While I agree that kids can be very cruel to those who do not “belong”, some adults can be judgmental too, especially when they are trying to maintain a socio-economic/class/whatever status or establish some sort of pecking order.

          My family was middle-class but financially struggling during my teens for reasons outside of our control. My mother was acutely embarrassed about it and strictly forbade me from revealing to my friends that we shopped at thrift stores. Ironically, my school friends (all from wealthier families) didn’t care at all and loved to thrift and sew. Unfortunately, in my mother’s eyes, it’s socially acceptable (though strange) to thrift/sew if you can afford not to, but it’s shameful to thrift/sew because you have to. Somehow, in her mind, by hiding the fact that we wore second-hand clothes, we could somehow appear more “respectable”.

  2. LK

    I have to agree. I use to say there was nothing in J Jill I would wear until I saw this amazing flower tunic on sale. Now I own 2 items. Ann Taylor Loft was another pleasant surprise because not only is their stuff well made and cute but they also have my size. I stuck with things like Express and H&M forever until I found some ladies stores that could fit my small frame. Now I don’t have to replace my clothes every year because they don’t fall apart!

  3. Patti @ NotDeadYet Style

    Good article, Sal. While I’m a confident 58 year old, I def. got the side eye in one consignment store in NYC. It was full of tall, thin 20-somethings with *attitude*. I felt stigmatized, and therefore uncomfortable, by my age. And there’s nothing wrong with my age! So they won’t get my $$$ there. : >

    I work at a mental health center and there are no clothing stigmas there – we wear what we like, and the vibe is all good.

  4. kayBug

    I was in my early teens when I was first humiliated for my home sewn clothing. And I was in my 20s when I realized that a certain store (which has now become famous for it) would not ever have jeans in my size, ever.

    As a 45-year-old stuck between two massive generations (Boomers and Ys), I find that most mall stores have very little to offer for my body type or life needs, and I almost never find anything in those storefronts.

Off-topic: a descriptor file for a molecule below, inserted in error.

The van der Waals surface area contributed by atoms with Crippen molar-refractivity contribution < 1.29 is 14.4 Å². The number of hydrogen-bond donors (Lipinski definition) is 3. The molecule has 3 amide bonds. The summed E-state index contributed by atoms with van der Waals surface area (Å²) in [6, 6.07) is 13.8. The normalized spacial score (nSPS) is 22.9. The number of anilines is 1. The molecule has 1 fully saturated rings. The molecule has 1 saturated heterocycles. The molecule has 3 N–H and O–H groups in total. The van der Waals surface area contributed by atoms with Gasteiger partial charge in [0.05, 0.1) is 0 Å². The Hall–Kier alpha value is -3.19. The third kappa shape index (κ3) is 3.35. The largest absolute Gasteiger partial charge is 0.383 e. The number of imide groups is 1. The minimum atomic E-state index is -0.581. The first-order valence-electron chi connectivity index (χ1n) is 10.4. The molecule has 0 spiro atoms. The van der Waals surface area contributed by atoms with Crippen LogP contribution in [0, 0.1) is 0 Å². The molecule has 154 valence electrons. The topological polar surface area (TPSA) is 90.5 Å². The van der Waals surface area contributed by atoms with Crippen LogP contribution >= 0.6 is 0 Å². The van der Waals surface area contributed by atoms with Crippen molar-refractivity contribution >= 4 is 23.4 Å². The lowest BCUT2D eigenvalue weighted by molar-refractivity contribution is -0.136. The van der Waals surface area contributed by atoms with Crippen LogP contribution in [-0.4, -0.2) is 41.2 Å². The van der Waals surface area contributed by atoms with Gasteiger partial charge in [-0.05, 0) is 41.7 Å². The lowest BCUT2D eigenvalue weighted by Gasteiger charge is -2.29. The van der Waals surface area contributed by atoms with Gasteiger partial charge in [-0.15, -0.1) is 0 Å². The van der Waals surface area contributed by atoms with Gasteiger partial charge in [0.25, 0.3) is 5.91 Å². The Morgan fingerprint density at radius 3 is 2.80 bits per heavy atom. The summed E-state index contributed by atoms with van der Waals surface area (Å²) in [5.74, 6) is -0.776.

So I have to be a little bit more creative in how I source, and every once in a while I stumble across a store that unexpectedly has trendy skinny jeans in my size. a cool boyfriend sweater that still fits my womanly curves or a hot dress that’s date-friendly. And I’ve just started some truly elemental sewing, to creatively alter some items that I’m not in love with any more.

    But, when shopping, do I occasionally still feel stigmatized for not being part of one of those generations? Yes. Ignored by marketers, given the “side eye” by employees, frustrated by cuts and sizing that are either too boxy or are too junior, even when numerically in my range.

  5. T.

    I am 45. Funny thing about J. Jill–when I was in my early 30s, I adored their clothes. They had a funky, bohemian vibe. Their style has changed over the past decade, though, and now that I am closer to their target age, I find their clothes too “old” and frumpy for what I want. I still have and wear some of the things I bought from them 10 years ago (and get compliments when I do!). I miss the old J. Jill.

    I buy my clothes almost exclusively online; therefore, I don’t get that feeling of being too old or too young when I’m shopping. When I take my young teen daughter shopping, she is mortified if I see something cute I would like for myself where she likes to shop. I am not allowed to purchase clothing where my daughter does!

    On the occasion when I am out shopping for my daughter without her, I do feel a bit silly going into places like Forever 21 by myself.

    • N

      T., I totally agree with you about J.Jill! They had really interesting clothes before, and then I look away for a moment, and when I look again, they carry only superboring overpriced clothes! I would swear they turned around overnight!

      • LauraFW

        I’m glad I’m not the only person thinking this. Some of my favorite things in my closet are from J.Jill and they don’t feel too old – but I think I bought them all several years ago. I rarely find anything interesting there now and am usually the youngest person when I go in the store – and I’m in my mid-40s. I was wondering if they changed or if it was me.

    • Annabeth

      Another one chiming in to agree about J.Jill. I still find some good pieces there, but fewer and fewer. It feels like the styles there have become significantly dowdier in just the past five years.

      • GingerR

        It may be because I’m old and plump, but I always give the JJill catalog a look. If you’re a devotee of Eileen Fisher, but short on cash, similar looks can often be achieved because many of their styles follow that vibe.

        I don’t care for their pants, and some of their tops are for gals with bigger boobs, but I often like their sweaters, cotton shirts and dresses. They also have a good markdown policy.